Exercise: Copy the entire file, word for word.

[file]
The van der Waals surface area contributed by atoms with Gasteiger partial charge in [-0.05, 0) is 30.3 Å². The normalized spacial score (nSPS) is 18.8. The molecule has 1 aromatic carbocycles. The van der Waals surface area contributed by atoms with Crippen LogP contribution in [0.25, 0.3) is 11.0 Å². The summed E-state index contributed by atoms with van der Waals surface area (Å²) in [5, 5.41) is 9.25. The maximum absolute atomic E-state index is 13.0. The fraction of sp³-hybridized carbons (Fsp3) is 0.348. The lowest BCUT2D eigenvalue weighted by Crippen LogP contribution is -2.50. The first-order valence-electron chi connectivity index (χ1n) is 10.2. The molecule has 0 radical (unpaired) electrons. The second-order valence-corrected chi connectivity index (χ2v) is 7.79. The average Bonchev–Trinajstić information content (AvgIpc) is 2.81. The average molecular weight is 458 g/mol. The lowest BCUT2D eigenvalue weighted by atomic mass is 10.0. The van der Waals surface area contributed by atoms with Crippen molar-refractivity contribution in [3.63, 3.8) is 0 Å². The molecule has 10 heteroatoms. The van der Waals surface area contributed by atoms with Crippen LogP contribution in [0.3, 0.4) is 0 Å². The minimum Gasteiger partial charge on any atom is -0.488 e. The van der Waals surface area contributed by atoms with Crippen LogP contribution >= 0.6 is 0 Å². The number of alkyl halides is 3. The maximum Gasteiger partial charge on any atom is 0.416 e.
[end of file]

The van der Waals surface area contributed by atoms with Gasteiger partial charge in [-0.05, 0) is 30.3 Å². The normalized spacial score (nSPS) is 18.8. The molecule has 1 aromatic carbocycles. The van der Waals surface area contributed by atoms with Crippen LogP contribution in [0.25, 0.3) is 11.0 Å². The summed E-state index contributed by atoms with van der Waals surface area (Å²) in [5, 5.41) is 9.25. The maximum absolute atomic E-state index is 13.0. The fraction of sp³-hybridized carbons (Fsp3) is 0.348. The lowest BCUT2D eigenvalue weighted by Crippen LogP contribution is -2.50. The first-order valence-electron chi connectivity index (χ1n) is 10.2. The molecule has 0 radical (unpaired) electrons. The second-order valence-corrected chi connectivity index (χ2v) is 7.79. The average Bonchev–Trinajstić information content (AvgIpc) is 2.81. The average molecular weight is 458 g/mol. The lowest BCUT2D eigenvalue weighted by atomic mass is 10.0. The van der Waals surface area contributed by atoms with Crippen molar-refractivity contribution in [3.63, 3.8) is 0 Å². The molecule has 10 heteroatoms. The van der Waals surface area contributed by atoms with Crippen LogP contribution in [0.3, 0.4) is 0 Å². The minimum Gasteiger partial charge on any atom is -0.488 e. The van der Waals surface area contributed by atoms with Crippen LogP contribution >= 0.6 is 0 Å². The number of alkyl halides is 3. The maximum Gasteiger partial charge on any atom is 0.416 e.